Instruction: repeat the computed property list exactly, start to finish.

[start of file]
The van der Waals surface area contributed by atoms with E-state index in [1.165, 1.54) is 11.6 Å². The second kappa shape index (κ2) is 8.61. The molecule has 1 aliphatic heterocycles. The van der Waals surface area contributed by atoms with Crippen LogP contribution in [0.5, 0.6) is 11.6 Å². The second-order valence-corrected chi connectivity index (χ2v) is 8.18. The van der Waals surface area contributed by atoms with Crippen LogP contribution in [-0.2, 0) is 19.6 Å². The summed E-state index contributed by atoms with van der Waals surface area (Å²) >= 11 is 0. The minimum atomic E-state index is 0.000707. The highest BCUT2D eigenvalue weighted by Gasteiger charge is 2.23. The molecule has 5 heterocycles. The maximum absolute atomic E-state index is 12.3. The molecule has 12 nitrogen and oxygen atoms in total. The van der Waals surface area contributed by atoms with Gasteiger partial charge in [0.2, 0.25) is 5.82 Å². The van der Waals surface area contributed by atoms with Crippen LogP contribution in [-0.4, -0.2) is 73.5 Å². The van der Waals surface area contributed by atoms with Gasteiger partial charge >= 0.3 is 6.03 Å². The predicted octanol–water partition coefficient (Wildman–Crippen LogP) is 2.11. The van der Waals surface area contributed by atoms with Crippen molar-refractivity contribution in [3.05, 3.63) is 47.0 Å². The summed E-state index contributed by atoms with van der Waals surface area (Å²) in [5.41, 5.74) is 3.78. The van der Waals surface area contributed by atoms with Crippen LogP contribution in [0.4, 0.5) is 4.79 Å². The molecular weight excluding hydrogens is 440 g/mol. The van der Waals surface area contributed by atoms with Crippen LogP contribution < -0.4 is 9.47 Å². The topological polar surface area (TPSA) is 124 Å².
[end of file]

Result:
The van der Waals surface area contributed by atoms with E-state index in [1.165, 1.54) is 11.6 Å². The second kappa shape index (κ2) is 8.61. The molecule has 1 aliphatic heterocycles. The van der Waals surface area contributed by atoms with Crippen LogP contribution in [0.5, 0.6) is 11.6 Å². The second-order valence-corrected chi connectivity index (χ2v) is 8.18. The van der Waals surface area contributed by atoms with Crippen LogP contribution in [-0.2, 0) is 19.6 Å². The summed E-state index contributed by atoms with van der Waals surface area (Å²) >= 11 is 0. The minimum atomic E-state index is 0.000707. The highest BCUT2D eigenvalue weighted by Gasteiger charge is 2.23. The molecule has 5 heterocycles. The maximum absolute atomic E-state index is 12.3. The molecule has 12 nitrogen and oxygen atoms in total. The van der Waals surface area contributed by atoms with Gasteiger partial charge in [0.2, 0.25) is 5.82 Å². The van der Waals surface area contributed by atoms with Crippen LogP contribution in [-0.4, -0.2) is 73.5 Å². The van der Waals surface area contributed by atoms with Gasteiger partial charge >= 0.3 is 6.03 Å². The predicted octanol–water partition coefficient (Wildman–Crippen LogP) is 2.11. The van der Waals surface area contributed by atoms with Crippen molar-refractivity contribution in [3.05, 3.63) is 47.0 Å². The summed E-state index contributed by atoms with van der Waals surface area (Å²) in [5.41, 5.74) is 3.78. The van der Waals surface area contributed by atoms with Crippen LogP contribution in [0.4, 0.5) is 4.79 Å². The molecular weight excluding hydrogens is 440 g/mol. The van der Waals surface area contributed by atoms with Crippen LogP contribution < -0.4 is 9.47 Å². The topological polar surface area (TPSA) is 124 Å².